Autumn in the garden - March
Autumn is here and the growing season is slowing. March is a major harvesting period so the garden will be full of delicious crops to enjoy.
The garden will be laden with crops like tomatoes, beans, sweetcorn and beetroot, all ready to be picked, bottled, preserved, and prepared for use over the colder months. As it's a major harvesting period for both fruit and veges it's the perfect time to plant more for continuous harvests over the cooler months. Follow our guide below for your region.
Remember if you are growing from seed to dry and save seeds of tomatoes, cucumbers, melons and beans, and store them in labelled envelopes ready for sowing next spring.
With autumn's arrival the widest variety of bulbs are now in-store, so it’s time to pick your bulbs to plant for a stunning spring show.
Harvest time is from seedling planting to harvest. For seeds, depending on variety, it will take an extra 6-8 weeks from germination to planting.
Our handy calendar showing you when to plant veges and flowers in your region, including harvest dates.
- Harvest in 2-3 years
The Auckland Vegetable Gardener's DiaryChange region
Basil, beetroot, bok choi, broccoli, cabbage, capsicum, carrot, cauliflower, celery, coriander, eggplant, kale, leek, lettuce, mesclun, onion, parsnip, parsley, potatoes, radish, rhubarb, rocket, silverbeet, spinach, spring onions.
Basil, beetroot, beans, capsicum, chilli, coriander, courgette, cucumber, eggplant, lettuce, mesclun, parsley, potatoes, pumpkin and squash, radish, rhubarb, rocket, silverbeet, spinach, spring onion, tomatoes, sweetcorn.
- Dry and save seeds of tomatoes, cucumbers, melons and beans, and store them in labelled envelopes ready for sowing in the spring.
- Replenish the soil with a new layer of compost Tui Sheep Pellets and Tui Vegetable Food.
- Carrots - thin rows of carrots to ensure the roots develop evenly, and to reduce the risk of attack by carrot rust fly.
- Lettuces - these can easily be grown through the cooler months; the red-leafed and cos types are the best ones to grow.
- Potatoes - dig up main crop potatoes when the tops begin to die down and wither. Store in sacks in a dry place with plenty of air movement and away from direct sunlight.
- Tomatoes - cut long, leafy stems back to encourage the fruit that has set on the bottom part of the plant to develop fully and ripen. It's unlikely that any flower appearing on the end of these stems will set fruit that will be able to ripen this season. Immediately remove any diseased leaves or fruit that may appear, to limit the spread of the problem.
- Feed established plants once a month with Tui Organic Seaweed Plant Tonic. Some crops, like pumpkins and melons, can be fed every two weeks.
- Mildew can be a problem on cucumbers, courgettes and marrows; spray with a suitable spray from your garden centre. Lay Tui Quash slug & snail control to control these pests.
The Auckland Fruit Gardener's DiaryChange region
Blueberry, Chilean guava, feijoa, lemon, orange, mandarin, lime.
Apples, pears, grapes, Chilean guava, passionfruit, blueberries, strawberries, apricots, peaches, plums.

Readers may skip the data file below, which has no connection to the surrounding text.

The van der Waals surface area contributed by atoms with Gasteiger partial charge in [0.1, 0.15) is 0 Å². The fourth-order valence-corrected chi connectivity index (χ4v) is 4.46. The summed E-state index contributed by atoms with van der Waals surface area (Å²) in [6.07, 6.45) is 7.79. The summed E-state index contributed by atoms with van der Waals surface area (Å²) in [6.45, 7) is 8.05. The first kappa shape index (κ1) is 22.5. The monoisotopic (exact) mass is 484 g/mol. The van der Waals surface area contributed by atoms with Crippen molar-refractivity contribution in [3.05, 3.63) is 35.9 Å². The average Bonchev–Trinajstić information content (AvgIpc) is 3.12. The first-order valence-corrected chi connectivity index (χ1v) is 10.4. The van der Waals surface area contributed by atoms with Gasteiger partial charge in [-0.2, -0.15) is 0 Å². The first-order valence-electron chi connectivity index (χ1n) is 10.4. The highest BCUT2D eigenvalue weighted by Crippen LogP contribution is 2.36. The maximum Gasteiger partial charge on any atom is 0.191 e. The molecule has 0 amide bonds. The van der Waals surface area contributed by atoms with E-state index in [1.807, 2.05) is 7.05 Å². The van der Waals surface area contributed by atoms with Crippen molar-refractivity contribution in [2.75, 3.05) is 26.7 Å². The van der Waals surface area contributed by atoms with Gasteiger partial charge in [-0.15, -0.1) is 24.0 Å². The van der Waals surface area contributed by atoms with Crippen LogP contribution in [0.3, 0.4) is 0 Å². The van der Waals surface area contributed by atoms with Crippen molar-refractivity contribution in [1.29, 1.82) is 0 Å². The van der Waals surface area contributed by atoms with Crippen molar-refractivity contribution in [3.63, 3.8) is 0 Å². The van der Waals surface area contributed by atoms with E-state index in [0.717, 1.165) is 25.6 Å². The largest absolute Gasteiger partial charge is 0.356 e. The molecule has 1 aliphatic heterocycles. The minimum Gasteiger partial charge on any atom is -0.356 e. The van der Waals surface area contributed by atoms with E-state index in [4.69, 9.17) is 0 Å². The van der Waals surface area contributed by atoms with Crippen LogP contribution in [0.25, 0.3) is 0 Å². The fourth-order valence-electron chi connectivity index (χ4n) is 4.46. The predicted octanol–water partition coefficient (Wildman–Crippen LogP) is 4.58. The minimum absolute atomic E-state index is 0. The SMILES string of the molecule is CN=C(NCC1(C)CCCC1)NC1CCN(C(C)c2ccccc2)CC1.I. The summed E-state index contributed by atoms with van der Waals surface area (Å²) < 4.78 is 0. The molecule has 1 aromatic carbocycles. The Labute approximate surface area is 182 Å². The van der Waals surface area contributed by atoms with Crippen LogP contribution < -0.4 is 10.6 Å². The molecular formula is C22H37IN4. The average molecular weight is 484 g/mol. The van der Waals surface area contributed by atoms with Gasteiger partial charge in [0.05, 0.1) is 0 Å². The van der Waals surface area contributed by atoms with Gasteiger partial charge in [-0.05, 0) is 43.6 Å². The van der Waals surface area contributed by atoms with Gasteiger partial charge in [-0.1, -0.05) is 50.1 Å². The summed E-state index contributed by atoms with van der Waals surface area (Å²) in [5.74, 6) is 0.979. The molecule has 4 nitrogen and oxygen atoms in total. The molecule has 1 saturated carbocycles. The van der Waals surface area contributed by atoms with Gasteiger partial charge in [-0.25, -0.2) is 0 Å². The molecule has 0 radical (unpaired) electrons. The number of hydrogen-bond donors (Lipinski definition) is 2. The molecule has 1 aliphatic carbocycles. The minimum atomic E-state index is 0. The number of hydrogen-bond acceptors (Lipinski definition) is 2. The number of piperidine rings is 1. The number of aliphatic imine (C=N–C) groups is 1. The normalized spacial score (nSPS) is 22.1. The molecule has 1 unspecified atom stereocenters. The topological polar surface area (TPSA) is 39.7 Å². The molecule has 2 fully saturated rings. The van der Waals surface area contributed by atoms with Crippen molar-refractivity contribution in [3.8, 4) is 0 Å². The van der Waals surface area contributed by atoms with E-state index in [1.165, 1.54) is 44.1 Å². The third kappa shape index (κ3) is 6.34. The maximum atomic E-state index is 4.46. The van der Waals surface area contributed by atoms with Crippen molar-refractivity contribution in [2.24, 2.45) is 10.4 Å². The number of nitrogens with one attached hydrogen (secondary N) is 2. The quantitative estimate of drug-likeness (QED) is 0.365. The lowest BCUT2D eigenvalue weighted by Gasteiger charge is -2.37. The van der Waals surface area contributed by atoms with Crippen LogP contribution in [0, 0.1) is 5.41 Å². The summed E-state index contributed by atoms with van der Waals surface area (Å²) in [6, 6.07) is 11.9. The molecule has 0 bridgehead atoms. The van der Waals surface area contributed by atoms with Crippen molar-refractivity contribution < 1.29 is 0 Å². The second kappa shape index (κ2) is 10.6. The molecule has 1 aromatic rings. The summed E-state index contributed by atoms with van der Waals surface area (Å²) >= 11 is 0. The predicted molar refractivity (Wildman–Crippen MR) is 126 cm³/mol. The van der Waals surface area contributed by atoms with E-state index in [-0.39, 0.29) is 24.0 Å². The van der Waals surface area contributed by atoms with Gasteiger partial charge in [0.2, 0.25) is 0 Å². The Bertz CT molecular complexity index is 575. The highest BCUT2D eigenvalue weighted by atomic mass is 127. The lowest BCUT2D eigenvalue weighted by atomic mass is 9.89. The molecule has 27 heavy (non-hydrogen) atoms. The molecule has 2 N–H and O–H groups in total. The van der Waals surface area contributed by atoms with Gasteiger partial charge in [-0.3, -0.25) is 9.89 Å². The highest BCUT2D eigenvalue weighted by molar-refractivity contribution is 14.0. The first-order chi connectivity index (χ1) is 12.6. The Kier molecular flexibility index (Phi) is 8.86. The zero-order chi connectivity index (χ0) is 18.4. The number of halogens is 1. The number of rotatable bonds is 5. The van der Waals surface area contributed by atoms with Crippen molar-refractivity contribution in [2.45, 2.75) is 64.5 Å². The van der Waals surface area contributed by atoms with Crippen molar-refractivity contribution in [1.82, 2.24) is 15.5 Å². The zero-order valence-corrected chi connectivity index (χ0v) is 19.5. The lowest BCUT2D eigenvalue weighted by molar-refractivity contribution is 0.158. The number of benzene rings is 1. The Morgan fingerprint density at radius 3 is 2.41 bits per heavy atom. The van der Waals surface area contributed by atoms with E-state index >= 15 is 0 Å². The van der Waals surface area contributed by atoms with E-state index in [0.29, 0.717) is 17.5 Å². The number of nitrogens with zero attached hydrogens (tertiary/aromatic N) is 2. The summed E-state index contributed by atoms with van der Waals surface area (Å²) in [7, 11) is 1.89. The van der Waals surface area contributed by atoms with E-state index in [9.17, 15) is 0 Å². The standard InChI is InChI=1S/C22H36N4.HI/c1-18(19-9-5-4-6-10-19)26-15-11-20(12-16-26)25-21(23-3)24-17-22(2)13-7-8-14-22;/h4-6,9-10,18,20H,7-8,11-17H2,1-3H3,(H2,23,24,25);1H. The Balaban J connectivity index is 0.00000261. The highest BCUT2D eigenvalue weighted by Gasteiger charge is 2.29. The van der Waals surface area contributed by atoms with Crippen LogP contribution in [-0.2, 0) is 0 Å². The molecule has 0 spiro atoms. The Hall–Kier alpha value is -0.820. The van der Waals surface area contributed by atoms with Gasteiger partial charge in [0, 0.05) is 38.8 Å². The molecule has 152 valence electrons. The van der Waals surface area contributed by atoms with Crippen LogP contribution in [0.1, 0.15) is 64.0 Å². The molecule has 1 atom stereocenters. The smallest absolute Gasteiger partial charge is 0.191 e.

- Remove runners from strawberry plants and pot into Tui Strawberry Mix, ready for planting out in the winter.
- When planting fruit trees keep in mind that fruit requires a position in full sun. Shelter from prevailing winds is preferable.
- Keep the soil moist and water fruit trees through dry periods.
- Add Debco SaturAid to soils to help hold onto water.
- Aphids, whitefly, mites and scale insects may be about, blast off with a hose or select a suitable spray from your garden centre.
- Birds will spot ripening grapes too, use netting to protect your crop.
- Bunches of grapes will begin to ripen, prune back excessive leaves to allow more sunlight into the crop.
- Once nectarines, peaches and plums have finished fruiting, prune to shape and to remove any dead or diseased branches.
- Add a layer of Tui Mulch & Feed around the base of fruit trees, this will enable the soil to better retain moisture and keep the area weed free.
The Auckland Flower Gardener's DiaryChange region
Alyssum, gerbera, lobelia, polyanthus, flowering kale, primula, snapdragon, wildflowers, sweet William, calendula, chrysanthemum, daffodil, tulip, hyacinth, impatiens, marigold, pansy and viola, poppy, sweet pea, snapdragon, daisy, delphinium, dianthus, lavender, forget-me-not.
Marguerite daisy, leucadendron, scabious, Peruvian lily, Japanese anemones, roses, coreopsis, echinacea, strawflowers, dahlias, lilies, gladiolus, sweet peas, gypsophila, cosmos, zinnia, cleome, agapanthus, hydrangeas.
- Apply a side dressing of Tui NovaTec Premium fertiliser to shrub borders and flower gardens.
- Aphids and whitefly are all still moving about now, particularly if the weather is still very warm. Be vigilant and spray with a suitable spray as soon as they appear. If infestations are small blast them off with the hose.
- Lay Tui Quash every few weeks to keep slugs and snails at bay.
- Bulbs: as soon as the soil cools down, plant new bulbs or fertilise existing ones with Tui Bulb Food. Read the Tui Bulb Growing Guide for more information.
- Roses: depending on how hot and dry the season has been is the last time to cut back roses to get another flush of flowers before winter.
- Prune back perennials that have finished for the season.
- Add thick layers of Tui Mulch & Feed or Tui Pea Straw Mulch to garden beds and pots to conserve water, reduce weeds and add valuable nutrients back to the soil. Mulching also keeps your garden looking tidy and cared for!